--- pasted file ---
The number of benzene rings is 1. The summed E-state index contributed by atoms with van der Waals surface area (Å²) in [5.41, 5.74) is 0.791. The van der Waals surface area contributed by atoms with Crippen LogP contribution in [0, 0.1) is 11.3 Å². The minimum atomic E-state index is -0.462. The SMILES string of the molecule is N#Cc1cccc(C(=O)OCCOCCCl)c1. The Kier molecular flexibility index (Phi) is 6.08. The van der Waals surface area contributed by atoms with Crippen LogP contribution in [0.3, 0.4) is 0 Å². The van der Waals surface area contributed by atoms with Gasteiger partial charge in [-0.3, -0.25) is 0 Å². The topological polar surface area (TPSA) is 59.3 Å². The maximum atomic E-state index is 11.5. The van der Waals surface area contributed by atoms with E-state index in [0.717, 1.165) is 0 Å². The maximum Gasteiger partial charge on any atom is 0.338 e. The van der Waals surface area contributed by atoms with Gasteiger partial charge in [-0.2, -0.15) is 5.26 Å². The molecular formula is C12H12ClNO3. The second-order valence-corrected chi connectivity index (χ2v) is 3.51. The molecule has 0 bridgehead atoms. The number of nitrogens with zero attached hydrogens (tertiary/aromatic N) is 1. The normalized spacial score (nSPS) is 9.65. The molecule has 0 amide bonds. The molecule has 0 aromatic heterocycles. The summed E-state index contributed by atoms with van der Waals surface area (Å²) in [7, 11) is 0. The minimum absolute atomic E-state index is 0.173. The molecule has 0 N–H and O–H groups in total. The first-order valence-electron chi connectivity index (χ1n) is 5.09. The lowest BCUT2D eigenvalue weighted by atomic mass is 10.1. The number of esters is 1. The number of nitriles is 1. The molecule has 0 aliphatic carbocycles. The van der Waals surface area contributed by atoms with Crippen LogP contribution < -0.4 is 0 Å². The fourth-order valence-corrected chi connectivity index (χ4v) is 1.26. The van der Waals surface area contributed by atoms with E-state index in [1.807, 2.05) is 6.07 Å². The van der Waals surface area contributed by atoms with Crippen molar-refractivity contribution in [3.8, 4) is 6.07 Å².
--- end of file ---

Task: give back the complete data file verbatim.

The number of benzene rings is 1. The summed E-state index contributed by atoms with van der Waals surface area (Å²) in [5.41, 5.74) is 0.791. The van der Waals surface area contributed by atoms with Crippen LogP contribution in [0, 0.1) is 11.3 Å². The minimum atomic E-state index is -0.462. The SMILES string of the molecule is N#Cc1cccc(C(=O)OCCOCCCl)c1. The Kier molecular flexibility index (Phi) is 6.08. The van der Waals surface area contributed by atoms with Crippen LogP contribution in [0.3, 0.4) is 0 Å². The van der Waals surface area contributed by atoms with Gasteiger partial charge in [-0.3, -0.25) is 0 Å². The topological polar surface area (TPSA) is 59.3 Å². The maximum atomic E-state index is 11.5. The van der Waals surface area contributed by atoms with E-state index in [0.717, 1.165) is 0 Å². The maximum Gasteiger partial charge on any atom is 0.338 e. The van der Waals surface area contributed by atoms with Gasteiger partial charge in [-0.2, -0.15) is 5.26 Å². The molecular formula is C12H12ClNO3. The second-order valence-corrected chi connectivity index (χ2v) is 3.51. The molecule has 0 bridgehead atoms. The number of nitrogens with zero attached hydrogens (tertiary/aromatic N) is 1. The normalized spacial score (nSPS) is 9.65. The molecule has 0 amide bonds. The molecule has 0 aromatic heterocycles. The summed E-state index contributed by atoms with van der Waals surface area (Å²) in [7, 11) is 0. The minimum absolute atomic E-state index is 0.173. The molecule has 0 N–H and O–H groups in total. The first-order valence-electron chi connectivity index (χ1n) is 5.09. The lowest BCUT2D eigenvalue weighted by atomic mass is 10.1. The number of esters is 1. The number of nitriles is 1. The molecule has 0 aliphatic carbocycles. The van der Waals surface area contributed by atoms with Crippen LogP contribution < -0.4 is 0 Å². The fourth-order valence-corrected chi connectivity index (χ4v) is 1.26. The van der Waals surface area contributed by atoms with E-state index in [1.807, 2.05) is 6.07 Å². The van der Waals surface area contributed by atoms with Crippen molar-refractivity contribution in [3.8, 4) is 6.07 Å².